How can security visualization systems be improved?

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An evaluation framework for network security visualizations

Network attacks are becoming increasingly complex, targeted and dangerous. System administrators have to review enormous network event log files every day to monitor those threats. Security visualization systems allow administrators to perceive essential trends and patterns among all this data, in order to successfully detect and investigate intrusions. Optimizing the effectiveness of these visualizations is clearly important, but is there a way to accurately assess the performance of a visualization system?

Sharafaldin et al. developed a new evaluation framework to facilitate the assessment and performance evaluation of security visualization systems. Building on Shiravi et al.’s previous review and categorization efforts, they provide an updated and improved classification of visualization systems and propose a new network attacks taxonomy. The authors also surveyed 26 network security visualization papers published between 2012 and 2018, assessing the systems they proposed according to their new evaluation framework.

The authors’ proposed taxonomy is based on the Common Attack Patterns and Enumeration (CAPEC) model, divided into categories of passive and active attacks. They classify each of the 26 recent papers and their visualization systems into 9 use cases: host/server monitoring, internal/external monitoring, attack patterns, routing behavior, intrusion detection systems (IDS) monitoring, configuration visualization, stenography visualization (depicting communication anomalies to discover hidden messages), proxy server monitoring and encrypted traffic monitoring.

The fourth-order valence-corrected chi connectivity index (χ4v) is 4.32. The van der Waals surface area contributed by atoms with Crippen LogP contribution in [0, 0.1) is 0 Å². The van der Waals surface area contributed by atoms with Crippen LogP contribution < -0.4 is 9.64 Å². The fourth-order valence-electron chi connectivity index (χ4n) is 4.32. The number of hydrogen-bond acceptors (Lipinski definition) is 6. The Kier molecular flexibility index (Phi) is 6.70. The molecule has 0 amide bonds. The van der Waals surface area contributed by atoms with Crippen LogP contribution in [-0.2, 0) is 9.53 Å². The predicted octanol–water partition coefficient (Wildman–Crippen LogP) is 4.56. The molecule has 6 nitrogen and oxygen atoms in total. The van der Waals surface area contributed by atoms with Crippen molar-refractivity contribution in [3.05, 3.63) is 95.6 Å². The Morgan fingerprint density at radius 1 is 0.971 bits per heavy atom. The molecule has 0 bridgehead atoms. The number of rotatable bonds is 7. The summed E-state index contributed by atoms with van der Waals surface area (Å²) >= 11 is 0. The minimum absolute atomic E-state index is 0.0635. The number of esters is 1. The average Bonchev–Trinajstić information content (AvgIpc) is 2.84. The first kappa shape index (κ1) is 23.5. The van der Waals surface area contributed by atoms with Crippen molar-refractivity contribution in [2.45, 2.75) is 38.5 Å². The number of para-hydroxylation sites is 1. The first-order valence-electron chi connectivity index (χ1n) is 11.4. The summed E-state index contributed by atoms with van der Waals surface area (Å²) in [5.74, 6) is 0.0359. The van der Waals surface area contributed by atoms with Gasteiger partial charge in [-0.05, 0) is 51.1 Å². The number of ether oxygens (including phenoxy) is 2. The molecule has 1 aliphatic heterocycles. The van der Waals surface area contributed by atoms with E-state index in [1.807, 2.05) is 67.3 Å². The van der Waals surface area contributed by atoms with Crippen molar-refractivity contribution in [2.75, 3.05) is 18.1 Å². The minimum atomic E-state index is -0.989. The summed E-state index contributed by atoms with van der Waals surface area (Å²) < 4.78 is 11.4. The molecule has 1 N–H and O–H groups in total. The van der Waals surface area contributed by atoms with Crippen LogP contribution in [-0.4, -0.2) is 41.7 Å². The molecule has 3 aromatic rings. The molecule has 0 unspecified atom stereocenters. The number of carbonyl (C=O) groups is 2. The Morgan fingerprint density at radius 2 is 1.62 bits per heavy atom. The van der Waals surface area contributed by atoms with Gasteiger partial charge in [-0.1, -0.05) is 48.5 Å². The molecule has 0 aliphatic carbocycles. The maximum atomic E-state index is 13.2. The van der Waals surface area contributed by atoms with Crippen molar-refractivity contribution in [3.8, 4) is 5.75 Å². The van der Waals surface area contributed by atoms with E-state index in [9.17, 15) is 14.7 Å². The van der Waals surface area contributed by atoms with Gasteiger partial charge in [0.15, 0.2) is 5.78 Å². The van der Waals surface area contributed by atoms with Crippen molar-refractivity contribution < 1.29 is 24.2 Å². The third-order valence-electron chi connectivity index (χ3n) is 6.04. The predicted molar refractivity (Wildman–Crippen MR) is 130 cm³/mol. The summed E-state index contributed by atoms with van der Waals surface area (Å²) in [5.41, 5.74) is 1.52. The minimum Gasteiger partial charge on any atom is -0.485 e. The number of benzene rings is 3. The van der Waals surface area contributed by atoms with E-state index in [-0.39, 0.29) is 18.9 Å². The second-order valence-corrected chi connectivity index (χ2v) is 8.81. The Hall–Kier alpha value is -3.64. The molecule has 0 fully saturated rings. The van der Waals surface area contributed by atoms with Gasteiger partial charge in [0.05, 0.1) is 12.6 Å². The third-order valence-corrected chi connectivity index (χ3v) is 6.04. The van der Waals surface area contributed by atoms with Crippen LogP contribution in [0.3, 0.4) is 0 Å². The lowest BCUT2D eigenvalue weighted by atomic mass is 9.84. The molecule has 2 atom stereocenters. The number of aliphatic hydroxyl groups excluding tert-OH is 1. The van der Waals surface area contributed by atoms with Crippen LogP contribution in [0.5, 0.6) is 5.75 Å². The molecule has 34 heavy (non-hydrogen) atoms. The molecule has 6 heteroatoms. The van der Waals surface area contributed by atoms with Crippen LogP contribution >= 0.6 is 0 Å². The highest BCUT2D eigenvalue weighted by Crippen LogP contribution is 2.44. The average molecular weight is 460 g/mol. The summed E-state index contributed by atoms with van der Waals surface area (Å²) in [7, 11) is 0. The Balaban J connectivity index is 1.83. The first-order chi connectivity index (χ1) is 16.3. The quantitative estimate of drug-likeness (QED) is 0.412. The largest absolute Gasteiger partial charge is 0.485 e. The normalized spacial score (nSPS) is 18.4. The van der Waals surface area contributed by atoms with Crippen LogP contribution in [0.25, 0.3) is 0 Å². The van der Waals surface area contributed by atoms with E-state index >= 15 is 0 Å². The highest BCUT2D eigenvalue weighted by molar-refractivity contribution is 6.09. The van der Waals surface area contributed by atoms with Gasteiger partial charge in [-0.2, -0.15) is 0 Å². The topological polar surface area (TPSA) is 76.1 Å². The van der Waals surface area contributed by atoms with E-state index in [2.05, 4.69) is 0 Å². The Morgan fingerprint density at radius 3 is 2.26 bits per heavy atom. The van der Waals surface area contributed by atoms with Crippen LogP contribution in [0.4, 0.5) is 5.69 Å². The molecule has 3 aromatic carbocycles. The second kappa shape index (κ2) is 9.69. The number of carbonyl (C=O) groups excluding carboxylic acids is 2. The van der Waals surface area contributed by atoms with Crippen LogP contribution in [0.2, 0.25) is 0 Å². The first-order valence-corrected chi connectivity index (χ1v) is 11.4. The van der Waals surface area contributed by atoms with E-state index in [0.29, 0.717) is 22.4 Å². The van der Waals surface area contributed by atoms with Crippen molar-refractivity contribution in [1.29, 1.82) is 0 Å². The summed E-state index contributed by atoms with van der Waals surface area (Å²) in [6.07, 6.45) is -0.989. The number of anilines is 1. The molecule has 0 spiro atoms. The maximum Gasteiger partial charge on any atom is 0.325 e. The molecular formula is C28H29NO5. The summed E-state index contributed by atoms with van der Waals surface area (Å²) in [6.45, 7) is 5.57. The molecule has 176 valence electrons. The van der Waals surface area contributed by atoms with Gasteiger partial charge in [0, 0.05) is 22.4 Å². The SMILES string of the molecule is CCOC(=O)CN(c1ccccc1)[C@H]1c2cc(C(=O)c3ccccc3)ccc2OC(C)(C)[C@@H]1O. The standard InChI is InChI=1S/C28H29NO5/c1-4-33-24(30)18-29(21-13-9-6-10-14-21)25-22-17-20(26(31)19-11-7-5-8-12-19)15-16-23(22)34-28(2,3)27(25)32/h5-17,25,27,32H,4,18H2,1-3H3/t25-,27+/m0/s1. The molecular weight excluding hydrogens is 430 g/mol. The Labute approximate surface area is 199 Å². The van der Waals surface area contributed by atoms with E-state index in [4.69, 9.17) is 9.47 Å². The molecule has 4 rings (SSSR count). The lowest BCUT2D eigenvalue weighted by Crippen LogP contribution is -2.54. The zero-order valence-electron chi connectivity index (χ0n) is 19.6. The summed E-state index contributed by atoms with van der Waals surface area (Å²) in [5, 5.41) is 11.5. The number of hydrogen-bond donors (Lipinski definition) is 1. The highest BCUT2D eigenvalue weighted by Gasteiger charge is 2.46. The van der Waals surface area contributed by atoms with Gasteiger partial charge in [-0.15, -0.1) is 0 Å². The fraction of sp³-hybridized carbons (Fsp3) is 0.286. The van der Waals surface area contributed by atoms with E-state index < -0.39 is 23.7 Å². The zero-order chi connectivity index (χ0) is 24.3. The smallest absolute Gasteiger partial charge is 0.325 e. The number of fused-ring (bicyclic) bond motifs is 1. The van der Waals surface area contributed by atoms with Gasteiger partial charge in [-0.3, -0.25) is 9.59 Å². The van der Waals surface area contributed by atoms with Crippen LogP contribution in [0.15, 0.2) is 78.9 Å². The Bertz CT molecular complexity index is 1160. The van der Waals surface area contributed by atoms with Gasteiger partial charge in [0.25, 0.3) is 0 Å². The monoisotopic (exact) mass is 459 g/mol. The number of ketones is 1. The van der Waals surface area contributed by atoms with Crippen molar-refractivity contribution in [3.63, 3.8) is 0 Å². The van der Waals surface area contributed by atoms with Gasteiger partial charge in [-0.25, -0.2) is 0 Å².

The authors identified many issues by applying their evaluation framework to existing security visualization tools. Systems presented in papers are often hard to test and implement in a real-world setting because they usually lack detailed technical documentation. More than 80% of the surveyed systems used a single data source, which is typically insufficient. Importing and exporting data from visualization systems is also often difficult. Very few systems leverage big data frameworks, even though conventional log processing technologies have been shown to be inefficient. Visualization systems are too often developed and evaluated based on usability studies far removed from real users and real data. Another problem could be the lack of publicly accepted dataset benchmarks, allowing for the comparison of reported results.

These problems could lead the industry to believe that visualization is not useful for solving its challenges. This new evaluation framework can be used by individuals and organizations to choose the visualization system that best fits their needs. It could also lead to the improved design of visualizations by highlighting flaws within systems.

Current security event visualization systems could be improved in terms of their interaction with human capacities and use of big data analysis.